Dogs with diabetes require insulin medication in addition to a proper diet and regular exercise, so as to reduce high amounts of blood sugar. Controlling blood sugar amounts is important because it can reduce the risk of pets developing serious health conditions that could be life threatening. Looking after a dog with diabetes can be overwhelming. This is because it requires you to monitor their blood sugar regularly, to give them the right amount of insulin, and to ensure they are fed properly with the right diet. If you make any changes to these factors, it could adversely affect the health of your dog. To prevent the risk of an emergency, it is important you give your dog insulin as it is directed by your veterinarian. To reduce the risk of double dosing, it is important that 1 person be charged with the task of administering insulin to your diabetic dog.
Insulin overdose symptoms in dogs
Sometimes accidental insulin overdose can occur. This may require your pet to be taken for emergency treatment. Hypoglycemia is the most common effect of insulin overdose in dogs. Hypoglycemia refers to a serious health condition, which occurs when your dog’s blood sugar falls too low. Initially, hypoglycemia may result in symptoms such as lethargy, sleepiness, anxiety, and hunger, which can be followed by convulsions, muscle twitching, coma, or death. It is important you are able to notice these symptoms of hypoglycemia, so that you can take the necessary actions to prevent it from getting worse. If your diabetic dog is able to eat, you can feed them with food that contains carbs and then you should take them to a nearby animal hospital for emergency treatment.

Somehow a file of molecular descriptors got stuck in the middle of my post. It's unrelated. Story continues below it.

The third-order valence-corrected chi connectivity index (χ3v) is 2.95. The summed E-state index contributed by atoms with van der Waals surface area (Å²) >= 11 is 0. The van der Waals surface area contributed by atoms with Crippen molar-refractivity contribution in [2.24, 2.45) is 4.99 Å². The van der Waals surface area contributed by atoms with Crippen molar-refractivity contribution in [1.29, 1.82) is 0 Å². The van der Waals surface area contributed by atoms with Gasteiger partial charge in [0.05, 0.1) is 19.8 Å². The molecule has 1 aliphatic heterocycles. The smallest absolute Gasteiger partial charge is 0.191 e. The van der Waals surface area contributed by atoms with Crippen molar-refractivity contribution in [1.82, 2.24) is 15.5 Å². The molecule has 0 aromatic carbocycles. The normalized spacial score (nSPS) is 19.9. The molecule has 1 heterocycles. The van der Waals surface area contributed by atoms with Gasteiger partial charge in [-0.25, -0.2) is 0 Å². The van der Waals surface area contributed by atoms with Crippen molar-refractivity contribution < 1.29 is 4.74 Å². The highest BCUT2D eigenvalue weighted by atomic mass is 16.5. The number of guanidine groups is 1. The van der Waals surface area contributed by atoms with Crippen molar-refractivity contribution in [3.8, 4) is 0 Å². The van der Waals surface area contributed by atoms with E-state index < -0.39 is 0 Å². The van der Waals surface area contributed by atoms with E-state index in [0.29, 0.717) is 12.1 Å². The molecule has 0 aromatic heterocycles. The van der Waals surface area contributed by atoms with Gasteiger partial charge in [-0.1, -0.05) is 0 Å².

Disclaimer: Please note that the contents of this community article are strictly for informational purposes and should not be considered as medical advice. This article, and other community articles, are not written or reviewed for medical validity by Canadian Insulin or its staff. All views and opinions expressed by the contributing authors are not endorsed by Canadian Insulin. Always consult a medical professional for medical advice, diagnosis, and treatment.